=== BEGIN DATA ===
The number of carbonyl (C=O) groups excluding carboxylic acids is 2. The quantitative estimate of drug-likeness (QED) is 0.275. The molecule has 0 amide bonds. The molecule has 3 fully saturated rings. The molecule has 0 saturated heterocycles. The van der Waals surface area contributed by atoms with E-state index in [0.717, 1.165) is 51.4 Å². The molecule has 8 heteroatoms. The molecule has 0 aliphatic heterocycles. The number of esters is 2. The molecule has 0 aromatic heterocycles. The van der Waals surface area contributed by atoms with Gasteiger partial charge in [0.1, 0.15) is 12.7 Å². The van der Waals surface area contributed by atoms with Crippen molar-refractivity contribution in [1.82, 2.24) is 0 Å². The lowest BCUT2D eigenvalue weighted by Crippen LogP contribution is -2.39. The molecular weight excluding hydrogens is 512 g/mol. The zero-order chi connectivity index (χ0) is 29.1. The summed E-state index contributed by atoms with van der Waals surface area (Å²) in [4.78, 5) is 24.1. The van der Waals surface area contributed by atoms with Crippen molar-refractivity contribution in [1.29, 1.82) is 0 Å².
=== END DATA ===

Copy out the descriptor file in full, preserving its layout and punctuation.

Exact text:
The number of carbonyl (C=O) groups excluding carboxylic acids is 2. The quantitative estimate of drug-likeness (QED) is 0.275. The molecule has 0 amide bonds. The molecule has 3 fully saturated rings. The molecule has 0 saturated heterocycles. The van der Waals surface area contributed by atoms with E-state index in [0.717, 1.165) is 51.4 Å². The molecule has 8 heteroatoms. The molecule has 0 aliphatic heterocycles. The number of esters is 2. The molecule has 0 aromatic heterocycles. The van der Waals surface area contributed by atoms with Gasteiger partial charge in [0.1, 0.15) is 12.7 Å². The van der Waals surface area contributed by atoms with Crippen molar-refractivity contribution in [1.82, 2.24) is 0 Å². The lowest BCUT2D eigenvalue weighted by Crippen LogP contribution is -2.39. The molecular weight excluding hydrogens is 512 g/mol. The zero-order chi connectivity index (χ0) is 29.1. The summed E-state index contributed by atoms with van der Waals surface area (Å²) in [4.78, 5) is 24.1. The van der Waals surface area contributed by atoms with Crippen molar-refractivity contribution in [1.29, 1.82) is 0 Å².